We're already halfway done with our Camp NaNoWriMo preparation! So, if you've been following along as we get ready for Camp NaNoWriMo, then by now you're pumped up and excited to get started, you've got an accountability partner, a cabin, or a writing group and you've started training yourself to set up a writing routine, and you've already started gathering your story inspiration and ideas (or, if you plan on freestyling, you've been gathering resources on freestyle writing).
Need to go back and read the previous steps?
Planning Versus Pantsing: Choose Your Team
Well, actually that's a little unfair since I am firmly on the Plantsing team. I plan out the basics of what I need, then basically shoot from the hip through writing sprints to get through the plan. So, of course, there is absolutely nothing wrong with sitting on the fence between the two.
If you do happen to be a planner, now is the time to start your outlines. Unless you know how to use a chisel, don't carve them into stone (in other words, it's okay if they're flexible). Using your favorite method for outlining, start arranging your thoughts and leave them within easy reach of your computer.
Plantsers will want to do the same thing: use your favorite outline process and start getting things into some sort of order. This year, since my project is a historical fiction novel based in the Dust Bowl, that means putting together a timeline that coincides with actual events.
And for you full on pantsers who dislike planning (or simply run out of time to plan anything) that's okay if you skip this step. Just jot down the basic idea you're aiming for, and leave it near your computer.
Planning Your Research
I like to use writing sprints to get through the majority of my word count goals. But to be effective, I need to know what I'm writing about before I start the clock. That means research. In the very least, I need to know what I am going to be researching between sprints. So, in true Clara style, that means writing out a list of events from the Dust Bowl into my bullet journal. This will help me put together my research list for a future step, so I can have the majority of that done before Camp NaNoWriMo even starts.
The other benefit to this comes in a future step, where I will be setting my daily tasks and my word count goals. I'll go into more details in step number five, but I like to set up my daily goals to include certain scenes. So knowing when those scenes will coming up, and when I need to research them, is going to help me tremendously.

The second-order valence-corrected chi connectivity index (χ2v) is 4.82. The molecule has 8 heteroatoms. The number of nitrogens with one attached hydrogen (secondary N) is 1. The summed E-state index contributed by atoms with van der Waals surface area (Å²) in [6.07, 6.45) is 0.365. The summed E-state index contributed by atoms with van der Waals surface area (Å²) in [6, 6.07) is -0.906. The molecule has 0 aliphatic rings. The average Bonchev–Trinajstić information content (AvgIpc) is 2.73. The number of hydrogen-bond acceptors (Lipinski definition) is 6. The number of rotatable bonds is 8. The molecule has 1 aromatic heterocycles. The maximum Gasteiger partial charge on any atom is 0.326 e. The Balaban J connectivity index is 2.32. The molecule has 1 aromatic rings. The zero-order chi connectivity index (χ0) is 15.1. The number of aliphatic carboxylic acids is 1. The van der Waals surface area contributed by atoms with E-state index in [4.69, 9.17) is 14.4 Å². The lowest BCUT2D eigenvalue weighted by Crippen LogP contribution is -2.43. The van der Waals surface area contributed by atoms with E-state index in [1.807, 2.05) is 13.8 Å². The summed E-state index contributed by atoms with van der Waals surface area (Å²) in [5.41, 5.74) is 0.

Even if you are not researching plot-points or timelines, chances are there is still something that you'll need to research for your novel. If you're building a fantasy world, you may need to research how to build a language, create a culture, or put together a map of your world. Even if you're freestyling and pantsing your way to the finish line, will you need to know about weather patterns in your story? Do you already know the city you're going to be based in?
Planning Your Characters
Another approach to use as you get ready for Camp NaNoWriMo is to preplan your characters. Backstory, appearance, personalities, strengths, weaknesses, flaws, quirks — get as many of those hashed out as possible. You'll find that if you can start Camp NaNoWriMo with your characters already set up in your mind, it will be easier to get your characters' actions to flow on your keyboard if you already know them.
Planning Your Space
The next thing for you to plan out has nothing to do with your novel, but everything to do with your writing routine. Check out your writing space. Get it organized, with your notes and research within reach, your planners or journals or other tools nearby. Declutter as much as you can, put up your troll dolls and your thinking caps and anything else you can do to make this space more conducive to writing.
Planning Your Meals
This last bit of planning has nothing to do with writing at all, yet if you're able to get it all done, you'll have a much easier time with your writing. Run through your kitchen, take stock of what you have and what you need. Put together meal plans, menus, grocery lists. If you can, spend an afternoon preparing meals for the slow cooker. The more meals you are able to put together before the start of Camp NaNoWriMo, the less time you have to take away from your writing to worry about it.
Planning for Camp NaNoWriMo doesn't always mean planning out your novel. Sometimes it can just mean planning elements of your novel, or planning out how you're going to get this novel written. With five days left to get ready for Camp NaNoWriMo, it's really time to take stock of what you need that will make things easier on you during this session of Camp NaNoWriMo. No one knows your needs better than you do. So take the next couple of days to take stock of what you need for next month, and plan out ways to get those things taken care of.
Trust me, you will be glad you did.
Follow along and get prepared with us!